Who was the last Don from Gujarat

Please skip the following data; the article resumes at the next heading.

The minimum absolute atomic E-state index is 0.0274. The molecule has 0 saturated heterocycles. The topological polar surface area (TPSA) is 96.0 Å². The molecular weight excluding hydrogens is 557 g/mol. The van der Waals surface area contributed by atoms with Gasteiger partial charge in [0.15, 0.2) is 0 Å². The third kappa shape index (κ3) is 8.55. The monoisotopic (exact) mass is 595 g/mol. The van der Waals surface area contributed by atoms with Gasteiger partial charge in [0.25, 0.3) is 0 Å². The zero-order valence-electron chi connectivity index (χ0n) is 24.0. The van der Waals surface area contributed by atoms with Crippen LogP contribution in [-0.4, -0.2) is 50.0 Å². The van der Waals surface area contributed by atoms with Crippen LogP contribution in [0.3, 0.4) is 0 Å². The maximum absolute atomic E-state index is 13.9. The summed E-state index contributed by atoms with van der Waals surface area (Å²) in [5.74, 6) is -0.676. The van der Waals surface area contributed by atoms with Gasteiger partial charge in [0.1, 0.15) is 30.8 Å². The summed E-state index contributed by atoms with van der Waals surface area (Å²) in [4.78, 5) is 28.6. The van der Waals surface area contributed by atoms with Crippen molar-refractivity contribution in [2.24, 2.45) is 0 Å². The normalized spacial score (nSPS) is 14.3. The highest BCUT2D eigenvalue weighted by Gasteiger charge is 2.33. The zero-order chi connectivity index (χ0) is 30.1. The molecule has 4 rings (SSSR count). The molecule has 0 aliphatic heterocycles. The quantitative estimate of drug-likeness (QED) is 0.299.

75 Muslim peace activists in Gujarat, India1 Raphael Susewind I. Introduction The anti-Muslim pogrom in the Indian state of Gujarat in 2002 is a paradigm for the connection between politicized religion and political violence in South Asia. Last but not least, it triggered considerable unrest, reflection and reorientation in the local NGO scene: many development policy activists began to deal with the factor of religion for the first time and discovered Muslims as a new target group for their interventions. At the same time, a decidedly Muslim civil society gained visibility, innovative collaborations between traditional development organizations and Islamic foundations emerged - and then collapsed again. Only many Hindu-motivated organizations, including most of the Gandhian groups, held back - which is noticeable in the home country of the Mahatma. After a brief introduction to the pogrom itself, this article traces these institutional dynamics in a first section, and then in a second section deepens the discussion on the "ambivalence of the sacred" 2 on the personal level. With the help of narrative interviews and psychometric data from Muslim peace activists3, this second section deconstructs common and catchy ideas about the connection between religion and politics and illuminates the often ambiguous shades between violence and peace. I limit myself to "faith-based actors" and "secular tech- 1 This article is based on field research in cooperation with Jan Vikas Ahmedabad and the School for International Training Jaipur / Brattleboro, financed by the Cusanuswerk with funds from the BMBF (cf. Susewind 2009). I would like to thank 21 anonymous interlocutors, my assistant Pushpa Yadav and the Modern South Asia Working Group of the German Society for Asian Studies for helpful comments. The entire study can be found in Susewind 2013. 2 Appleby 2000. 3 A contingent selection that focuses on my broader one Research project - a comparable study on non-Muslim activists would undoubtedly be an exciting addition. 76 nokrats "on two types of a broader empirical typology4; these should suffice to underpin my ultimately methodological thesis: that insights at the level of individual actors can and should complement and enrich the literature on "ambivalence of the sacred" inspired by Scott Appleby in central points. A look beyond the apparently unambiguous configurations of the institutional meso-level first shows the different ways in which the "ambivalence of the sacred" unfolds as a personal dynamic. This implies that the questions raised in the introduction to this anthology can only be answered in many different ways. Is religion being instrumentalized? Some of the people I spoke to say "yes", others say "no" - and my own observations support both hypotheses. The religiosity of certain actors can contribute to aggravating the conflict as well as to its pacification - and while my typology, with its focus on peace efforts, primarily captures the complex dynamics of the de-escalation effect of religion, many of the people I spoke to are also familiar with its violent sides. The goal of taking the diversity of the micro-level empirically seriously also implies a specific exploratory cognitive logic in which quantifying generalizing statements are neither intended nor possible. My interlocutors have had very different experiences and the stories they tell always remain their own personal ones. A lack of generalizability should not be equated with coincidence: what will be said below by and about "faith-based actors" and "secular technocrats" is based on the systematic evaluation of similarities and differences in the lives of 21 specifically selected Muslim activists. Such a typology is not related to society as a whole (or even to all Muslim peace activists), but it defines characteristic dynamics in contrast to other interlocutors within a sample and embeds them in broader political and religious contexts. 4 For the other two types - "emancipating women" and "doubting professionals" - see Susewind 2011. 77 Methodologically, this typology is based, as already mentioned, on narrative interviews and psychometric questionnaires5, collected in the spring of 2008 in Ahmedabad, the capital of Gujarat, and in the rural Panchmahal district. The interviews focused on the autobiography of the respective interlocutors, their subjective experiences of success and their beliefs and practices. The psychometric questionnaires recorded basic psycho- and sociodynamic dispositions, 6 the intensity and relevance of group identification, 7 as well as the ability to tolerate ambiguity.8 The last section of my contribution reflects how the initially emphasized diversity, which is reflected in both the narratives and the Psychometrics shows how to order and classify beyond a priori established schemes - and outlines the insights that can be hoped for from such a typologizing methodology at the micro-level for researching the "ambivalence of the sacred". II. Gujarat 2002 Even if the term "peace" does not go into the mere absence of violence, violence remains central to every peace story - even if it is just the starting point. With recourse to extensive representations by other authors9, it is therefore important to first clarify what happened in the "Laboratory for Hindu-Nationalist Politics", as the state of Gujarat is often called, which is deeply divided in religious communalism. What are the interventions of "faith-based actors" and "secular technocrats" reacting to? 5 Parts of the Giessen test (Beckmann / Brähler / Richter 1991) and the inventory to measure ambiguity tolerance (Reis 1996) as well as scales for group identification (Jackson / Smith 1999) were used; see for more detailed information on Susewind 2013. 6 “Social resonance” between dominance and docility, “control” between undercontrolled and compulsive tendencies as well as “permeability” between permeable and retentive contact experience were recorded; cf. Beckmann / Brähler / Richter 1991 and the use of this instrument in Kakar 1997. 7 Both the strength of identification with one's own group (here: Muslims) and the relative importance of this identification option compared to national identity, linguistic identity, Gender and caste affiliation; see Jackson / Smith 1999. 8 The tolerance of ambiguities in the areas of "social conflicts", "role stereotypes" and "new experiences" was recorded; See Reis 1996. 9 See, for example, Engineer 2003, Oommen 2008, Powers 2009 or Robinson 2005. 78 On February 27, 2002, 59 people burned to death in a train compartment in the Godhra train station in the Panchmahal district, where part of the underlying field research took place . Most of the victims were Hindu nationalist pilgrims returning from a demonstration in Ayodhya, where they celebrated the tenth "anniversary" of the destruction of the Babri Mosque.10 The exact sequence of events in Godhra can no longer be reliably reconstructed; Some authors argue that the fire was started by a Muslim mob after violent verbal skirmishes and scuffles, 11 others - including an independent investigative commission under Chief Justice Banerjee - assume a technical defect in the wagon.12 As is so often the case after mass tragedies, careful forensic work does not answer all questions to the extent that it is desirable. In any case, what is more decisive for this contribution is what followed the fire in Godhra. The next day the Vishwa Hindu Parishad (VHP) and the Bajrang Dal, two Hindu nationalist organizations, called for a general strike. The 59 corpses were transported to the state capital Ahmedabad with media coverage and numerous politicians from the ruling Bharatiya Janata Party (BJP) called for "revenge". What followed was not a spontaneous outbreak of violence, but an organized pogrom13 against the Muslim communities in Gujarat, which claimed more than 2,000 deaths within three weeks and permanently expelled tens of thousands of Muslims from their homes, villages and neighborhoods.14 Many businesses run by Muslims were burned down, as well as more than 240 dargahs (Muslim shrines) and more than 180 mosques, mainly in central Gujarat.15 The brutal violence against women stands out in particular; Pregnant Muslim women were repeatedly slashed alive and their fetuses burned.16 While large parts of the state elites (from local police commanders to state ministers) supported and coordinated the pogrom, the violence itself was mostly directed against Dalits (formerly "untouchables") and Adivasis ( so-called "tribesmen") delegated, 10 An act that is rightly seen as a turning point in the relations between Hindus and Muslims in post-colonial India; a good summary and pointed analysis of the events can be found in Nandy et al. 1997. 11 Cf. Engineer 2003: 18f. 12 See Banerjee 2005. 13 See Heitmeyer 2009: 111. 14 See Heitmeyer 2009: 104 and Yagnik / Sheth 2005: 282. 15 See Ganguly / Jowher / Dabhi 2006: 11. 16 See Nussbaum 2007. 79 die sich hoped for recognition in the higher-caste Hindu-national spectrum.17 Even if the National Human Rights Commission found a comprehensive state failure of the government in Gujarat, 18 the majority of the voters in Gujarat remained unimpressed or even supported the violence: in July 2002 the parliament was passed dissolved and the BJP government under Prime Minister Narendra Modi won the elections in December by a huge margin.19 At the time of this article, it continues to rule the state. III. Peace work While broad sections of civil society reacted with restraint to the wave of violence, some organizations, networks and individuals came together after a brief period of shock to form a small but impressive self-proclaimed peace community. Although many of them had already been involved in development work for decades, they often broke new ground after 2002; 20 The horror at the timing and extent of the violence and the self-doubt it triggered broadened the focus of these activists and created space for a wide variety of experiments in civilians Conflict management. Immediately after 2002, the various organizations put their cultural and ideological differences aside, initially in the interests of the urgent needs for emergency shelter, food and security, and coordinated their projects in joint action platforms.21 But this unity fell apart as soon as a makeshift appearance of normality was restored . While some faith-based organizations22 continued to emphasize material reconstruction, others began with "spiritual aid" and missionary activities, and still others - as well as practically all secular NGOs - started systematic interventions in various policy areas from transitional justice to victim-perpetrator- 17 Cf. Powers 2009 : xi. 18 Cf. Ganguly / Jowher / Dabhi 2006: 10. 19 Cf. Simpson 2006: 342. 20 Cf. Powers 2009: 157. 21 Cf. Oommen 2008: 185. 22 So those organizations that explicitly focus on religious arguments in their work support; this study is based on the broad definition given by Clarke 2006. 80 dialogues up to religious education. This diversity resulted in both conflicts and exciting collaborations. Many of the classic NGOs anchored their programs in a "contact hypothesis", trying to bring Muslims and non-Muslims together in joint projects without explicitly addressing the conflict. Proponents of this approach argued that religion was instrumentalized by politicians before 2002; Consequently, it would be more promising to counter such instrumentalization with a close social network across religious group boundaries than, for example, to organize theological dialogues.23 For them, it was about the reconstruction of everyday interreligious relationships, not about a deeper engagement with possible religious or even spiritual ones Aspects of Conflict. Only a minority of civil society organizations chose other paths and explicitly dealt with communal violence. Both the majority adhering to the "contact hypothesis" and the minority of the NGO scene explicitly dealing with the conflict, however, shared a secular or secularist worldview. Just looking at their activities would therefore neither do justice to the need for spiritual help expressed by victims nor the activities of faith-based organizations that serve this need - while pursuing their respective religious agendas. A prominent example of such faith-based organizations is the Gujarat Sarvajanik Welfare Trust (GSWT), which, initiated by Muftis, Shaikhs and Maulanas, describes its mission in clear religious language: The communal riots [sic] of 2002 in the state of Gujarat was a challenge to the trust of saving human lives and their rehabilitation. The trust accepted the challenge, struggled hard and with the mercy of Allah, achieve [sic] the goal. In response to such traditional charity and in search of access to previously ignored Muslim communities, some classic NGOs began to establish collaborations with GSWT and similar religious groups.24 For them, the Trust offered a reliable grassroots partner in an environment in which most NGOs had very little Had experience: without such cooperation, they would have had decades of neglect. 23 The assumption that civic networks help prevent communalist unrest also has strong scientific supporters; See Varshney 2002 and, as a counter-position, Engineer 1995. 24 See Oommen 2008: 146-166. 81 Muslim communities can only be overcome with difficulty as a target group. At the same time, however, many NGOs also had doubts about the more problematic religious agendas of faith-based groups. In particular, only a few Muslim groups met the "contact hypothesis" criterion; rather, they only involved Muslims in their projects. This was of course less due to their different ideological orientations - on the contrary: many faith-based organizations would have liked to work with non-Muslims as well - than to structural power imbalances between minority and majority, victims and perpetrators, Muslims and Hindus. Demanding interreligious contact is much easier for NGOs from the majority society; many Gandhian and secular initiatives had little understanding of this hierarchy of power and trust within Gujarat's civil society. Of course, this does not exclude the fact that some faith-based organizations did indeed work exclusively among Muslims because they could thus combine their material projects with spiritual goals. But even in these cases, it is difficult to distinguish legitimate concerns about the nature of these goals and widespread Islamophobia. Of course, the broader religious and often conservative agenda of faith-based actors can have an undesirable influence on the identity constructions of Muslims from an NGO perspective - but the same can be said of secular organizations and their respective missions and visions. The decision about which influence is normatively rejected should be left to those affected. Many traditional NGOs, however, at least implicitly denied their target groups the competence to make such self-determined value judgments and dedicated themselves entirely to the narrative of passivity and neediness of a supposedly leaderless Muslim minority. They emphasized a lack of education, insufficient political representation, devotion to fate and paralyzing fear - an assessment that was vehemently rejected both by some secular and, above all, by faith-based Muslim interlocutors. The research results used here also repeatedly show that Muslims are very well able to withstand orthodox discourses, to transform them or only to the extent that they convince them personally; their identity is by no means revealed monocausally from contact with faith-based organizations. It is therefore both normatively and empirically important to take personal orientations and concrete actions seriously - otherwise Muslims as passive recipients of orthodox charities will be victimized again and the perception of the interaction between religion and politics will be distorted. The problem continues at the institutional meso level: many secular NGOs do not regard their faith-based partners as fully-fledged parts of civil society - but, conversely, also dismissed all non-practicing Muslims from being Muslim. In their opinion, Muslim peace activists are either not Muslims or not peace activists - the only thing left is the circular argument of a passive, needy, impersonal mass. But beyond the institutional landscape - and across their differences - different Muslims are committed to peace in different ways. How personal and political dynamics interact for them will now be examined more closely using the example of two types of actors. IV. Belief-based actors A first type of activist draws his motivation both from a strong identification with other Muslims and from specifically formulated beliefs. In the conversations with these "faith-based actors" it is first noticeable how dogmatic rhetoric superimposes their autobiographical narrative: they avoid telling personal stories as much as possible, even if they value hadiths from the life of Muhammad. Your dogma is quite simple: I am Muslim, Islam means peace, so I am a peace activist. Further explanations seem unnecessary to them. Interestingly enough, this portrayal actually mirrors the biography of some "faith-based actors" - albeit certainly not completely - namely those who assume a traditional and hereditary dispute mediator function for their community. For others - and the majority - of these activists, however, the dogma hides unpleasant contradictions and contingencies in their own biography. Event structure analyzes25 of their narratives show that dogmatic rhetoric is used omnipresent, but the causal cohesion of the narrative is created with the few pragmatic objections. The dogma therefore does not replace the autobiography and the causal mechanisms that govern the respective activity. This is a method of reconstructing the causal relationships established by the interlocutors themselves in narrative interviews; See Heise 2007. 83 vism, but rather offers a semantic foil for the interpretation and rhetorical presentation of these mechanisms.26 One interlocutor put it as an example: In the Indian context is what we have to do is [that] we have to get our organization registered. So, we have, we got the thing registered, according as to the state laws. And accordingly we are running all our welfare activities. Including peace activities, so these organizations Interviewer [interrupting]: so you became involved in all that in this way? See, I just told you, [cross-speech] No, listen, this is like a putting a question in other words: how are you a peace activist? So there is no such story. [...] this is a fact that anybody who strives for peace and he is a Muslim [pause] so there is a very clear-cut definition, so you don't need any other story. The interview with this "belief-based actor" was largely like a game of cat and mouse: I tried to evade his dogmatic lectures in order to find out the personal history of his activism - but as soon as he got the impression I was claiming him questioning the direct causality between "I am a Muslim" and "I am a peace activist", he returned to dogmatics. This helps him to reduce his imprecise, contingent and context-dependent history - including such mundane aspects as the state regulation of charitable organizations - to a few reliable "facts". Despite the uniformly non-narrative rhetoric, there is a wide variety of religious and political currents in Indian Islam among "faith-based actors": These activists found their spiritual and political home with the Tablighis, 27 Barelwis, 28 fundamentalists, traditional Sufis and many other groups. 29 Their different and rival theologies met above all in one aspect: all "faith-based actors" imagined the end of times very precisely and emphasized not only that the threatening judgment should already influence our behavior today, but that eternity as well provides a complete model of society. To a certain extent, they import an idea of ​​the 26 On rhetoric as an object of ethnographic analysis, see Carrithers 2005. 27 A pietistic-orthodox renewal movement; see Metcalf 2006 and Sikand 2002. 28 A counter-movement to the Tablighis that consciously takes up elements of Indian-Islamic popular piety; see Sanyal 1996 and Gugler 2009 (see also Gugler in this volume). 29 Cf. overview also Osella / Osella 2007 and Robinson 2007. 84 good apocalyptic life in today's times and strive to anticipate paradise on earth: Ha, we have an excellent understanding of the afterlife. [...] See, there is only one creator. It is a final thing. [...] One administration is over there. If there are two administrations, what will happen ?! [...] The same message is running throughout all the books. The same message. That there is a creator, we are the prophets, do what we say, if you want to succeed in this life and day after. This quote not only claims that earthly and eternal life should follow the same rules, since both are rooted in the same belief in Tawhid, the oneness of God. It also includes an "excellent" understanding of these rules - whereas the vast majority of other interlocutors only formulated a very unspecific hope of salvation. Such unspecific hope "is eschatology, but not apocalyptic. The focus is on the future meaning of present action. Apocalyptic imagines the future and gives it an immediate meaning of the present." 30 eschatological conceptions of the afterlife thus formulate a relatively open connection between ethical behavior and future salvation, while apocalyptic variants - those who are preferred by "faith-based actors" - offer a more hermetic interpretation: because the rules of the hereafter are well known ("running throughout all the books"), salvation is bound to their detailed observance in earthly life. The morality of "faith-based actors" - including the morality that turns them into peace activists - derives its detail from apocalyptic certainties. Last but not least, these could also explain why religious identities of "faith-based actors" have a stable influence on their political actions without the violence of 2002 significantly changing their activism (there is only one new field of activity). How should an earthly event change the apocalyptically predetermined eternity? 31 Further similarities of "faith-based actors" - and differences to other types of peace activists - can be found in the area of ​​psychometric test results. Interestingly, the scales of all "faith-based actors" show a high degree of self-efficacy as well as a high degree of depersonalization or de-individualization: they all experience 30 Schäfer 2008: 74. 31 A standard argument on apocalyptic ideas about the hereafter; cf. Hasenclever / de Juan 2007: 26. 85 behave as an acting subject, but not as an individual. Behind this psychometric commonality, however - as with the rival theologies - there are again considerable differences: although all "faith-based actors" experience themselves as collective subjects, who belongs to this collective and who does not is a very open question. The collective included all possible groups for the various activists: from the Umma (the totality of all Muslims) to members of a certain sect, Biradari (Muslim caste) or political grouping to all Muslims in a certain district (regardless of political orientation). One last thing "belief-based actors" have in common is their low tolerance for ambiguous experiences: dealing with ambiguity is not one of their strengths - probably a psychometric correlate of their stable dogmatic orientation. Overall, this type of peace activist thus reflects common stereotypical ideas about politically active Muslims - orthodox, influenced by their religion, acting collectively - but at the same time shows the considerable definitional differences that this stereotype conceals. This dialectic of supposed homogeneity and actual heterogeneity runs through the specific way in which "faith-based actors" combine religious identity and political action - from the structure of their rhetoric to the content of their psychological experience. V. Secular technocrats "Secular technocrats" are in many ways the exact opposite of the activists just presented: their political action is influenced neither by a particularly intense identification with other Muslims nor by specific theologies. However, they do not reject religion per se, but are a classic example of people who feel "religiously unmusical" 32 - that is, they are neither particularly religious nor particularly anti-religious, but primarily cannot do anything with religion. "Secular" is their preferred self-classification, even if secularism often appears just as unimportant in their narratives and is as little emotional as religion. At first glance, your stories are therefore not too fruitful for a discussion of the "ambivalence of the sacred": if there is no connection between religious identities and political action, this cannot be analyzed; neither the spirituality of "religiously unmusical" people nor the description of a non-relationship with the ingroup will fill many pages; and it cannot even be determined whether the professional skepticism of "secular technocrats" about religion as a topic of civil conflict management arises from their personal areligiousness - or whether the latter was shaped by the former. However, the example of "secular technocrats" is instructive for two overriding reasons. Firstly, the fact that Muslim "secular technocrats" exist at all is surprising - and secondly, their unexcited attitude towards religion is able to calm down some otherwise heated debates about the fate of Indian secularism. First of all to the surprise: in scientific works and even more so in public discourse, the claim can still often be found that Muslims can never really be secular or support a secular order, since they are always religious (an error that many NGO representatives also believe in Gujarat) as well as acting out of religious motivation. These assumptions do not even apply to all Islamists, 33 and certainly not to the "secular technocrats" to which this section is devoted. Because free of theological terms, personal spiritual experience or deeper ties to other Muslims, the utterances of "secular technocrats" demonstrate above all that they can do little with religion: Actually, I am not a religious person. I have no idea what faith is all about. I say that frankly. I read the Quran. Well, the message of peace is in each and any religion. Take any sacred book. [...] I also went to a Madrassah [...] but made so much hubbub there that they threw me out. "Religiously unmusical" as they experience and portray themselves, "secular technocrats" said little about religious practice. Some emphasized that the prayer ritual, like other gymnastics exercises, keeps the body flexible, others speculate that the regularity of the prayer helps to structure the daily routine - but only one of them actually prays, as part of a family ritual: I pray, I also fast during the month of Ramadan, I am learned in the Quran, I read everything. But there is no emotion. The atmosphere in my home emphasized fasting and all that in Ramadan, so it is an enforced habit. [...] [I also] go to all the places. 33 Cf. Ahmad 2009. 87 Not for puja [offering / prayer], I have no idea how this ritual works. [But] all my friends go, so I go with them and pay them [the Gods and / or the friends] respect that way, that is all. The psychometric data also show that "secular technocrats" are significantly less likely to feel like other Muslims Feel connected than other types of peace activists - and receive little attention from them in return. After all, they can do little with religion, but they react strongly to religious conflicts, the ambiguities of which they can just as badly endure as "faith-based actors". This, however, not because conflicts, as in the case of the latter, do not fit into the worldview, but rather as a psychometric correlate of their rights-based activism, in which conflicts are fought out preferentially - and not endured in their ambiguity. But what does the specific way in which "secular technocrats" as Muslims work for peace mean for current debates on Indian secularism? The answer is at least threefold. On the one hand, these activists cultivate a surprisingly pragmatic approach to secularism, which is not an expression of fixed ideological attitudes. "Secular technocrats" do not replace traditional religion with a functional equivalent of secularist ideology; Rather, they can basically gain little from any religious form - including the ideological one - and thus cultivate an actually "secularized secularism" .34 Second, this undogmatic practice, which lives secularism without elevating it as a religious equivalent, is actually nothing new, but possibly only became forget the hot contemporary debates. After independence from India, the Congress Party adopted secular concepts for pragmatic reasons, in order to provide a common framework for the diversity of Indian society.35 Indian Muslims have been part of this pragmatic story from the beginning and "whether or not Islam is compatible with secularism and democracy is not a pertinent question to most Indian Muslims. Secular democracy has been integral to their political life for more than half a century. "36 34 Cf. Turina 2007. 35 Engineer 1995: 269. Cf. on the role of" secularism "in early Indian Nationalisms also Roy 2007. 36 Ahmad 2009: 11. 88 Third, the attitude of "secular technocrats" marks a clear contrast to heated academic debates in India and elsewhere: "secularism, the argument goes, has not only failed to deliver the goods, but exacerbated the very problems that, in the first place, it was devised to overcome "37. The fundamental importance of these debates for civil and human rights issues is beyond dispute, especially in Gujarat. But the experience of "secular technocrats" justifies a perspective that emphasizes the success of long-term socio-structural secularization, even if the secular ideology falls into crisis. Although political religion is gaining importance after the ideological hegemony of Indian secularism has subsided (as the example of "faith-based actors" shows), the individualistic trend of this revivalist tradition should not be underestimated, which diversifies the connections between religious and political identities first and foremost - which causes both religious and secular currents among Muslims.38 One reason why this has so far often been overlooked is the fact that the debate about Indian secularism is based too exclusively on discourse analysis and philosophical considerations39 - however, secularism is at least also a personal practice, and this practice can be more relaxed and natural than public discourse suggests. However, this is only noticeable if the personal level of experience and action is methodically centered. VI. Surprising similarities Before "faith-based actors" and "secular technocrats" appear too clearly separable, it is helpful to uncover a tangible psychometric surprise: the characteristics of both types are not only similar to one another - as will be shown immediately - they also reflect the psychodynamic Profile of communalist violent criminals, which the Indian psychoanalyst Sudhir Kakar identified in his studies on the subject40. 37 Bhargava 1998: 2. For reasons of space, I only refer to this work as an anthology that brings together many of the central texts of this debate. 38 Cf. Hasan 2008: 132. 39 Cf. similar criticism of the academic discourse by Ahmad 2009: 14. 40 Cf. Kakar 1997. 89 peels: unusually high dominance or assertiveness, positive social response or acceptance and appreciation by others ( in the case of "faith-based actors" more than for "secular technocrats") and average permeability or attention to and reaction to others.41 However, other types of Muslim peace activists differ significantly from this profile. For statistical reasons (lack of test norms for the Gießen test for India), these results should only be interpreted substantially with caution: the high dominance, for example, could simply turn out to be an artifact of a shifted distribution in the Indian cultural context. However, the similarity of the psychodynamics of Kakar's violent criminals and the two types of peace activists presented in this article can in itself be interpreted; if test norms are shifted, then probably in a similar way for both studies. Kakar's description of violent activists may therefore be more a description of a certain type of experienced, stable, ultimately technocratic activist than a consequence of willingness to use violence. Or vice versa: the form of activism as such does not allow any reliable conclusions to be drawn about substantial content - similar to the example of "faith-based actors" that it became clear that formal rhetorical and psychometric similarities can contain very different theologies and biographical experiences. This, too, is a reason to focus more on the personal level when dealing with the "ambivalence of the sacred". VII. Conclusion: The "ambivalence of the sacred" as a personal dynamic After the Iranian revolution in 1979 and September 11, 2001, many social scientists rediscovered the "recurring" religion; Their attention was mostly focused on the connection between religion (s), their political instrumentalization and violent conflicts. In the meantime, however, a research consensus has emerged that religion should be analyzed both as an independent and as an ambivalent factor in political conflicts.42 This article and the research on which it is based were aimed at 41 The depressive mood that Kakar also found in his study of violent criminals are not queried in the present study due to ethical research restrictions. 42 Cf. Wilhelmy 2006, Rakodi 2007 and Hasenclever / de Juan 2007. 90 It is up to us to underpin this consensus, which was developed mainly theoretically and on the meso level, empirically and on the micro level. Using the example of the two types "faith-based actors" and "secular technocrats", the article shows how the "ambivalence of the sacred" 43 can be understood as a personal dynamic. The research consensus, which Scott Appleby for the first time justified in detail, is a clear advance compared to flat instrumentalization theses as well as crude Kulturkampf rhetoric: both approaches cannot capture empirical variance satisfactorily, either they underestimate or overestimate religion and mostly they blind the peaceful side of the Ambivalence. The following applies: The religious peacemaker cannot decisively neutralize his violent coreligionists nor provide a remedy for all the community’s ills. But the ambivalence of religion toward violence, toward the sacred itself, is actually good news for those who recognize, correctly, that religion will continue to be a major force in determining the quality and kind of relations among disparate peoples. Ambivalence provides an opening, an opportunity to cultivate tolerance and openness toward the other.44 But this assumption can of course only be the starting point for further questions, especially questions about a more precise definition of the religious and extra-religious factors that make the ambivalence in the direction of violence or dissolve peace. A growing number of studies are dealing with such causal factors.45 They deal with demographic structures of opportunity, 46 with civil society interdependence, 47 preferences of religious authorities48 or simply path dependencies.49 Insights on the personal level of identity and action, as presented in this article , are suitable for thoroughly complicating such attempts at explanation. They show that the ambivalence of the sacred not only separates religious peacemaker from violent coreligionists (who then join forces in intermediary organizations of the same kind), but is already reflected in the personal experience, in the identity and affiliation dynamics of the peace activists themselves- 43 Appleby 2000 44 Appleby 2000: 306. 45 Cf. overview Hasenclever / de Juan 2007. 46 Cf. Schlee 2006. 47 Cf. Varshney 2002. 48 Cf. Appleby 2000. 49 Cf. Brass 2003. 91 reflects. If Appleby expanded the alleged uniqueness of the relationship between religion and conflict into ambiguity, it now also shows itself as ambiguity: "the real 'clash' is therefore within each person, 'as we oscillate uneasily between self -protective aggression and the ability to live in the world with others' ". 50 This is how" faith-based actors "support their activism with detailed moral commandments and intensive group identification; they interpret reality in dogmatic schemes and experience themselves as a collective subject - even if their religious and political practices, theological concepts and in-group definitions de facto differ considerably. In return, "secular technocrats" do not anchor their peace work in beliefs, nor do they feel particularly attached to other Muslims; they were and are "religiously unmusical" and their secularism is a relaxed, self-evident practice and not an ideological religious equivalent. What both types have in common, however, is that the socio- and psychodynamics of their activism are similar to the profile of religious violent offenders that the Indian psychoanalyst Sudhir Kakar describes in his studies - and that appears more as a profile of a certain type of activism than a profile of willingness to use violence. Both types are also ignored by the mainstream of the NGO scene, which leads to the cliché of powerless Muslims passively exposed to their fate. If "faith-based actors" are usually normatively devalued and their agendas viewed critically, "secular technocrats" as "religiously unmusical" Muslims represent the blind spot in the peace efforts in Gujarat. This diagnosis is all the more surprising since "faith-based actors" are far beyond of the spectrum of faith-based organizations and "secular technocrats" not only work in traditional NGOs: the connection between religious identities and peace activism on the one hand and the institutional sketch of the peace community in Gujarat on the other is far from clear. This may be a sampling artifact, but it could also indicate that the various interactions between religion and politics on the level of identity and action must be developed empirically, not conceptually a priori, in a type-building manner. Otherwise our understanding of the "ambivalence of the sacred" will necessarily be distorted. 50 Nussbaum 2007: 334. 92 This has political implications, not least: many organizations involved in development cooperation and conflict management are beginning to deal more intensively with religion. A large-scale one is just ending at the University of Birmingham , a research program sponsored by the Department for International Development (DFID), the British development aid ministry; 51 the Peace Development Group (FriEnt), an important network of German development organizations, is also addressing the topic.52 Methodologically, discourse analyzes or comparisons of institutions have so far clearly dominated these studies The results of this article suggest that this approach is not sufficient to depict the full scope of the “ambivalence of the sacred.” This breadth can only be recognized if individuals also pay more attention in the method chapters experience sameness. 51 Cf. Rakodi 2007. 52 Cf. Kaiser 2005. 93 VIII. Literature Ahmad, Irfan 2009: Islamism and democracy in India. The transformation of Jamaat-e-Islami. Princeton: Univ. Press. Appleby, R. Scott 2000: The ambivalence of the sacred. Religion, Violence, and Reconciliation. Lanham: Rowman & Littlefield. 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